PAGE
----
Please ... no Oscar for Mr. Washington

Washington as Rubin Carter, nice guy


Whenever Denzel Washington sees a newspaper article about the the "Hurricane" controversy, he just closes the paper, he told a Hollywood reporter.*

People risked their lives to tell the truth about Rubin Carter, but Washington won't even read a news article that might lead him to that truth.

If he did, he might know there was significant credible evidence that resulted in Carter's two triple murder convictions. He might know the former boxer got out of prison not because of conspiracies and manufactured evidence, but because an extraordinarily liberal judge saw two procedural errors that weren't to his liking.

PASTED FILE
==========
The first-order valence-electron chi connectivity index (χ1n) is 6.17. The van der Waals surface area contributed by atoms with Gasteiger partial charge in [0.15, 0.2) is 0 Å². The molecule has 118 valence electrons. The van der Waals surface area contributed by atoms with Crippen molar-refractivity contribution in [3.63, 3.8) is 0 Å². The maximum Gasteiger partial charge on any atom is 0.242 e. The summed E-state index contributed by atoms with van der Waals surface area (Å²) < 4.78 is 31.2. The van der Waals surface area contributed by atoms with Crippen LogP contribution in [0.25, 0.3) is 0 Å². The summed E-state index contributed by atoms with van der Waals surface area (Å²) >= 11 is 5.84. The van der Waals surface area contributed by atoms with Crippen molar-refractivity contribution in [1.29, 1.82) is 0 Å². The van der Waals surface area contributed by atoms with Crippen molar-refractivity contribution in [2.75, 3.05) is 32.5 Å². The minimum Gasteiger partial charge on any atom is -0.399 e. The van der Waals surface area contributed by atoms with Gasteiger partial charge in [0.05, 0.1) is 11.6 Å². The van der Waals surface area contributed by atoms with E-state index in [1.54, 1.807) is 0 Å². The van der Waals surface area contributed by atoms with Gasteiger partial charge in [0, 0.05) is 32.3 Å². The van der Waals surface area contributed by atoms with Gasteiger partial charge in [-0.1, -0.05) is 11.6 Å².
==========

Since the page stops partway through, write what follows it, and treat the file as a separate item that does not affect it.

The severity of the crime, the intensity of the debate, and Carter's history of violence and anti-social behavior ought to be enough to keep Mr. Washington's intellectual curiosity on alert. Instead he has chosen to take the word of a man who has everything to gain by lying. He multiplies his mistake by calling that man the embodiment of love.

Prosecutors who studied the facts called Rubin Carter the embodiment of evil. They said Carter fired a shotgun into the back of a defenseless man and into the body of a terrified mother of four. Twenty-four jurors, including two blacks, agreed.

Mr. Washington ignores all this and promotes Rubin Carter as a worthy hero. He uses his public voice to effectively disparage the work of police and prosecutors who know they got the right man.

Denzel Washington has every right to share his considerable spotlight with Rubin Carter, but the Academy would do well to turn that spotlight elsewhere.

-- Cal Deal, 2/21/00

 Rubin Carter


*According to ABC's Philadephia TV affiliate, 8 a.m., Feb. 13, 2000

Main Page